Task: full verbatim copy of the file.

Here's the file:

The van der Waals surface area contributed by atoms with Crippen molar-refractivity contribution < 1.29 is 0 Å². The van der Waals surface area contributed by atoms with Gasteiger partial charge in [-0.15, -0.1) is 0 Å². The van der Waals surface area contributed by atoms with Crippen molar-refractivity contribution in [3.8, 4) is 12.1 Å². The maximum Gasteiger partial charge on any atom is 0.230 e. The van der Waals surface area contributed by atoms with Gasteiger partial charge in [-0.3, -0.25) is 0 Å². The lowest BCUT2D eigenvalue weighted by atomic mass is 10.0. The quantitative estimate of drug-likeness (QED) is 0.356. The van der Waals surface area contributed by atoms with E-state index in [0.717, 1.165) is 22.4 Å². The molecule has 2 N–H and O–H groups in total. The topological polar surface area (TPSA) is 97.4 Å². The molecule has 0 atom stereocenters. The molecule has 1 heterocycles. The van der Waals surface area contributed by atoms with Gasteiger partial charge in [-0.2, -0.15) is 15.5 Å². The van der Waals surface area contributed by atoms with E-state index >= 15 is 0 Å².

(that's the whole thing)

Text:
The van der Waals surface area contributed by atoms with Crippen molar-refractivity contribution < 1.29 is 0 Å². The van der Waals surface area contributed by atoms with Gasteiger partial charge in [-0.15, -0.1) is 0 Å². The van der Waals surface area contributed by atoms with Crippen molar-refractivity contribution in [3.8, 4) is 12.1 Å². The maximum Gasteiger partial charge on any atom is 0.230 e. The van der Waals surface area contributed by atoms with Gasteiger partial charge in [-0.3, -0.25) is 0 Å². The lowest BCUT2D eigenvalue weighted by atomic mass is 10.0. The quantitative estimate of drug-likeness (QED) is 0.356. The van der Waals surface area contributed by atoms with E-state index in [0.717, 1.165) is 22.4 Å². The molecule has 2 N–H and O–H groups in total. The topological polar surface area (TPSA) is 97.4 Å². The molecule has 0 atom stereocenters. The molecule has 1 heterocycles. The van der Waals surface area contributed by atoms with Gasteiger partial charge in [-0.2, -0.15) is 15.5 Å². The van der Waals surface area contributed by atoms with E-state index >= 15 is 0 Å².